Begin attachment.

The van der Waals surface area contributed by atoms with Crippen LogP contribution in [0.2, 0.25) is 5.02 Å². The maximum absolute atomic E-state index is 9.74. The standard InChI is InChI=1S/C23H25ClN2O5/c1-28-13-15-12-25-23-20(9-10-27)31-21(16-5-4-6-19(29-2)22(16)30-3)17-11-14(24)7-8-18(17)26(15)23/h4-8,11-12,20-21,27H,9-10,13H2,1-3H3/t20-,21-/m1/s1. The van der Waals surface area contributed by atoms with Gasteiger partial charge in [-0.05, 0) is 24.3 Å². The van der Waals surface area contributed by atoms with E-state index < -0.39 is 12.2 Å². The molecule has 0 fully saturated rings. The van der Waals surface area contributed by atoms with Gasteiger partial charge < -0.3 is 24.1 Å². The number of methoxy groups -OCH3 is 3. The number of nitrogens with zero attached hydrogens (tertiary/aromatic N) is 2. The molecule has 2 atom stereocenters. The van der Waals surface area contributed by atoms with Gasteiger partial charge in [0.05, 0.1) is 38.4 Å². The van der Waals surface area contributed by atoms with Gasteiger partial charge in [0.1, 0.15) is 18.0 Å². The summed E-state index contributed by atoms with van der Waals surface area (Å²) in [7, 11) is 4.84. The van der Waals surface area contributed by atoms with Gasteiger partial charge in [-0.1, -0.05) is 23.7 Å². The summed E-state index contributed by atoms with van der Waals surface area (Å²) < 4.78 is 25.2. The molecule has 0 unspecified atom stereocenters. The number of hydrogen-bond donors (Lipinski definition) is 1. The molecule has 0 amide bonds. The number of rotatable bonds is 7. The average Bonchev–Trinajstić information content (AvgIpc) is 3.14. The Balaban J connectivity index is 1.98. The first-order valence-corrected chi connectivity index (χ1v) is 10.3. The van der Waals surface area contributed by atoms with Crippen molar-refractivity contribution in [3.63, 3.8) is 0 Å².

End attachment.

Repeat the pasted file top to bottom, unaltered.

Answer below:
The van der Waals surface area contributed by atoms with Crippen LogP contribution in [0.2, 0.25) is 5.02 Å². The maximum absolute atomic E-state index is 9.74. The standard InChI is InChI=1S/C23H25ClN2O5/c1-28-13-15-12-25-23-20(9-10-27)31-21(16-5-4-6-19(29-2)22(16)30-3)17-11-14(24)7-8-18(17)26(15)23/h4-8,11-12,20-21,27H,9-10,13H2,1-3H3/t20-,21-/m1/s1. The van der Waals surface area contributed by atoms with Gasteiger partial charge in [-0.05, 0) is 24.3 Å². The van der Waals surface area contributed by atoms with E-state index < -0.39 is 12.2 Å². The molecule has 0 fully saturated rings. The van der Waals surface area contributed by atoms with Gasteiger partial charge < -0.3 is 24.1 Å². The number of methoxy groups -OCH3 is 3. The number of nitrogens with zero attached hydrogens (tertiary/aromatic N) is 2. The molecule has 2 atom stereocenters. The van der Waals surface area contributed by atoms with Gasteiger partial charge in [0.05, 0.1) is 38.4 Å². The van der Waals surface area contributed by atoms with Gasteiger partial charge in [0.1, 0.15) is 18.0 Å². The summed E-state index contributed by atoms with van der Waals surface area (Å²) in [7, 11) is 4.84. The van der Waals surface area contributed by atoms with Gasteiger partial charge in [-0.1, -0.05) is 23.7 Å². The summed E-state index contributed by atoms with van der Waals surface area (Å²) < 4.78 is 25.2. The molecule has 0 unspecified atom stereocenters. The number of hydrogen-bond donors (Lipinski definition) is 1. The molecule has 0 amide bonds. The number of rotatable bonds is 7. The average Bonchev–Trinajstić information content (AvgIpc) is 3.14. The Balaban J connectivity index is 1.98. The first-order valence-corrected chi connectivity index (χ1v) is 10.3. The van der Waals surface area contributed by atoms with Crippen molar-refractivity contribution in [3.63, 3.8) is 0 Å².